Welcome to FACT’s Rap Round-up.
One of the year’s most anticipated records finally dropped, and it was worth the hype. Gucci Mane’s Everybody Looking is a paranoid, unsettlingly sober document from one of rap’s most influential statesmen. And while the game undoubtedly took a step forward in his absence, his presence still feels crucial.
This week’s most exciting drop, however, comes from Southern rap trio The Outfit, TX. Fusing the bass-heavy rattle of Atlanta’s trap sound with the syrupy grind of Texas, Green Lights: Everythang Goin stands out simply because it creates an atmosphere so well: the production is on point, the delivery memorable and the general mood pitch-black throughout.
Elsewhere, Rome Fortune recaptures the energy of Beautiful Pimp with VVORLDVVIDE PIMPSATION, Lil Uzi Vert confirms why he’s on top with Perfect Luv, Chance collaborator Noname recaptures the spirit of Lauryn Hill with Telefone and Lil Durk shows he’s still got something to prove on 2x.
Click on the album or mixtape title for a preview or stream.
The Outfit, TX
Green Lights: Everythang Goin
Last fall, The Outfit, TX released Down By The Trinity, a black-as-fuck-we’re-all-goths effort that found the Dallas trio exploring political nightmares and Southern hip-hop memories with equal aplomb. Since then, they’ve been cashing in chits – “getting to the money, living real fast, just having to go get it,” as group member Mel told Noisey.
That new lifestyle is reflected on Green Lights: Everythan Going, a mixtape that forgoes the UGK-meets-Three 6 Mafia aesthetic of Trinity in favor of a Texas-flavored take on contemporary trap rap. Mel, Jayhawk, and Dorian stay focused on the money-women-power triumverate over sinister, syrupy growlers, many of which are produced by Stunt N Dozier, a Dallas duo behind underground hits by the likes of Dorrough and Gangsta Boo.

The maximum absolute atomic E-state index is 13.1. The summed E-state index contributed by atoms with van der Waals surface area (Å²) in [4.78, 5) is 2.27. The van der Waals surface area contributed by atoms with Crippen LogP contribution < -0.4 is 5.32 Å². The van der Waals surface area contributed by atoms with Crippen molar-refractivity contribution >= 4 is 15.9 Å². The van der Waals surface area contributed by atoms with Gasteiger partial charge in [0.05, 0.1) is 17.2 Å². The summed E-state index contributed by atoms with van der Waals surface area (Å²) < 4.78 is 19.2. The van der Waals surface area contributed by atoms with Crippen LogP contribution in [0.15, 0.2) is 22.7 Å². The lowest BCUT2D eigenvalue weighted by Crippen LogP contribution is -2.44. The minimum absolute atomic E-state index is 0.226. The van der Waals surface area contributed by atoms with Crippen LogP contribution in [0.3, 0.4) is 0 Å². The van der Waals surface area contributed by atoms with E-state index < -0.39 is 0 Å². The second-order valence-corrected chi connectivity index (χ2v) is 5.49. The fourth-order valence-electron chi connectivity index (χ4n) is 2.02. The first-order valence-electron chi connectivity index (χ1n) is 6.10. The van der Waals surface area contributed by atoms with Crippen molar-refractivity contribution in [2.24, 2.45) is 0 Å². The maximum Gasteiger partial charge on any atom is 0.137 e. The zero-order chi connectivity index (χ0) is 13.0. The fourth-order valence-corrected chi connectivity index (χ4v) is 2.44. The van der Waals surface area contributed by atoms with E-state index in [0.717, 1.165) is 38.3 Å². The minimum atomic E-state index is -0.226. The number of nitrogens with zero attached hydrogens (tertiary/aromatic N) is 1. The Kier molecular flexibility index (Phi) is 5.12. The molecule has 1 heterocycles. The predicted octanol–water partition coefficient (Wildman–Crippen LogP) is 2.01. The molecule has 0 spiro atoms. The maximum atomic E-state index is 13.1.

The result is a collection of tracks that put The Outfit at an oblique angle from their trap contemporaries: familiar sounds and lyrical tropes are muddied, slowed-down or distorted enough to stand out from the rest. ‘Look Into My Eyes’ has the type of melody Travis Scott wishes he could write; ‘Get Dough’ is a percolating strip club anthem; ‘Visions of Grandeur’ unspools its titular subject over a hypnotic piano melody; and so on. Mel says The Outfit is all about “shifting paradigms”, and in a rap world where artists are often afraid to explore new styles, we’re here for the “new wave” from these Dallas groundbreakers. CK